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Primary, Secondary and Tertiary Sources

Definitions and examples of primary, secondary and tertiary sources


There are a lot of great digital collections online. Browse some of those listed below, and please let us know if you have others that you would like to see listed here via Ask a Librarian



The American Presidency Project: Site contains documents related to the study of the American Presidency, including public papers, annual messages to Congress, inaugural addresses, radio addresses, state of the union addresses, acceptance speeches, presidential candidates debates, party platforms, elections data, and an audio/video archive.





Calisphere - the University of California's free gateway to a world of primary sources, including photographs, documents, newspaper pages, political cartoons, works of art, diaries, transcribed oral histories, advertising, and other unique cultural artifacts. Browse by California time period or topic, institutional collections, or using an A-Z listing.





Connecticut Digital Archive - The CTDA is part of the Digital Preservation Repository Program at the University of Connecticut. We serve the entire state and are dedicated to the maintenance, delivery, and preservation of a wide range of digital resources for educational and cultural institutions and State Agencies in Connecticut.







Cornell University Digital Collections: the Cornell University Library Digital Collections portal aggregates rich digital collections into a single website, with the goal of enabling easier access and discovery of content.



Documenting the American South (DocSouth): A digital publishing initiative from the University of North Carolina at Chapel Hill that provides Internet access to texts, images, and audio files related to southern history, literature, and culture. Currently DocSouth includes sixteen thematic collections of books, diaries, posters, artifacts, letters, oral history interviews, and songs.





The Digital Public Library of America is a portal to digital resources from archives, libraries, and museums around the country that provides access to millions of items that can be searched by timeline, map, format, or topic. It is super easy to browse chronologically, for example, and identify items and collections that are incredibly useful.





The Digital Collections of Harvard College Library: Wide ranging and extensive collections of many sorts, including audio poetry recordings, The Emily Dickinson Archive, Papyri, Early Photography of Japan, Photographs of the New England Landscape, Russian Theater Designs, Map Collections, Manuscript collections.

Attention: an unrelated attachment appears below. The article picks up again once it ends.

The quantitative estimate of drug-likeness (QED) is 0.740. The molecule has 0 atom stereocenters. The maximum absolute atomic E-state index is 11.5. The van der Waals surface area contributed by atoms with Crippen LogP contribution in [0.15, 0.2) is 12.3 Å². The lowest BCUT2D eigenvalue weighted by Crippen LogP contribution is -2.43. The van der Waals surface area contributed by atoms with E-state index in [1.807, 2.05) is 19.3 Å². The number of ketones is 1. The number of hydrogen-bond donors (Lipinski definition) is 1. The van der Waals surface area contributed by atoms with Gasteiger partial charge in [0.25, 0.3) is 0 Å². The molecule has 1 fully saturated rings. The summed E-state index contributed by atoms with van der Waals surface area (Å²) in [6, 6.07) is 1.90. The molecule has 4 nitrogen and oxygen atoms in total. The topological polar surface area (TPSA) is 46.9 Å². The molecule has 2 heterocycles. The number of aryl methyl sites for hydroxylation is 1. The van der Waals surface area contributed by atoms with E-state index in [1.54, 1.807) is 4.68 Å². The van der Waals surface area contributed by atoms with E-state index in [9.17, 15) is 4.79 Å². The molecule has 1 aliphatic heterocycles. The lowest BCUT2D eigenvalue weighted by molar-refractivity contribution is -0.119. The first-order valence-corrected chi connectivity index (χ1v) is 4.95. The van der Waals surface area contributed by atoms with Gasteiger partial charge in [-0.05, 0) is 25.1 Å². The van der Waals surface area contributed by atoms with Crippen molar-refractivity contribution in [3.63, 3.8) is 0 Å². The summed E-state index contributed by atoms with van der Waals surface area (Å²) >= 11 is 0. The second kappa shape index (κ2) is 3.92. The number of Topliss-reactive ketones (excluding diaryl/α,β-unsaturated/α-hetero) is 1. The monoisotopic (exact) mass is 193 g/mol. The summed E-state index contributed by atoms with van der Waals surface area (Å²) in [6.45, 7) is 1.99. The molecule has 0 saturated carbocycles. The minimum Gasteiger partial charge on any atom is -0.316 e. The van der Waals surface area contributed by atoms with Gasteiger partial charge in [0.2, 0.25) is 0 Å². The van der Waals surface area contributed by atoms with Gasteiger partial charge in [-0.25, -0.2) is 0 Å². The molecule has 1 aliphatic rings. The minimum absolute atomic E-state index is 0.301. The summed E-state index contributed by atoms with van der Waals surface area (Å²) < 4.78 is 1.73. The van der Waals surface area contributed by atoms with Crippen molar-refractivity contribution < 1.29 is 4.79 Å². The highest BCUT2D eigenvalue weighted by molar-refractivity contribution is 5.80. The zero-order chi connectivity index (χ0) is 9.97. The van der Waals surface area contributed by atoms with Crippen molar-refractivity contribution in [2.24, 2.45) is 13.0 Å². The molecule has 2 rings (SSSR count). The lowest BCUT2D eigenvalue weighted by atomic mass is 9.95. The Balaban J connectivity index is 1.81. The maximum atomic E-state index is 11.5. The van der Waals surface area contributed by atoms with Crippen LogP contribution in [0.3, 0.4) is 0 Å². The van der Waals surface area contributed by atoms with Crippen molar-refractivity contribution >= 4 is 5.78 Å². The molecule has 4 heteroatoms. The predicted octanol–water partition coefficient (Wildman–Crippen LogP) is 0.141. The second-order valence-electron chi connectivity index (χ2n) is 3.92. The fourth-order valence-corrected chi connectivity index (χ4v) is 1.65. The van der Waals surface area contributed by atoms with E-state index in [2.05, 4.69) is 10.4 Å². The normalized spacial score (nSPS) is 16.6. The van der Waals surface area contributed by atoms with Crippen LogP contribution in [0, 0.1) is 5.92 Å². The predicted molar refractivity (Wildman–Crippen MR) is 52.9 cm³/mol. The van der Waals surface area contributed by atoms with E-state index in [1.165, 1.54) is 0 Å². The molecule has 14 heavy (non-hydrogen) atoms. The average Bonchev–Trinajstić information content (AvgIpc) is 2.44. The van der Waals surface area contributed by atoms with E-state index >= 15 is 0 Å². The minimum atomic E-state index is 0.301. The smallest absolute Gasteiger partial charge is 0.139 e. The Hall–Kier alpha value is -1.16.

The Internet Archive collects and shares millions of free books, films, software, audio recordings, websites, and more!




Library of Congress Digitl Collections: The digital archive of the Library of Congress, the largest library in the world, containing millions of books, manuscripts, photographs, newspapers, maps, and recordings.





The MET's Heilbrunn Timeline of Art History - browse the Met’s collection via a chronological, geographical, and thematic exploration of global art history to gain access to and information about thousands of art objects that may be considered as primary sources.


The National Archives and Records Administration (NARA): The nation's record keeper. Of all documents and materials created in the course of business conducted by the United States Federal government, only 1%-3% are so important for legal or historical reasons that they are kept in the Archives forever.




New York Public Library Digital Collections - search through hundreds of thousands of digital items from this world renown collection. After submitting a search use the browse options on the left to narrow down.



Smithsonian Collections: An immense colection of national and international heritage, Browse by topic or search through millions of objects spanning over a billion years of history.


University of Michigan's Digital Collections: Includes 251 digital collections that can be easily browsed or searched. Try browsing the collections by using the subject filters on the left-hand side of the screen.






Yale University Library Digital Collections: This site provides access to millions of digitized works and images. New materials are added regularly. There are Yale Library collections that are not available on this site. More information on additional collections can be found here.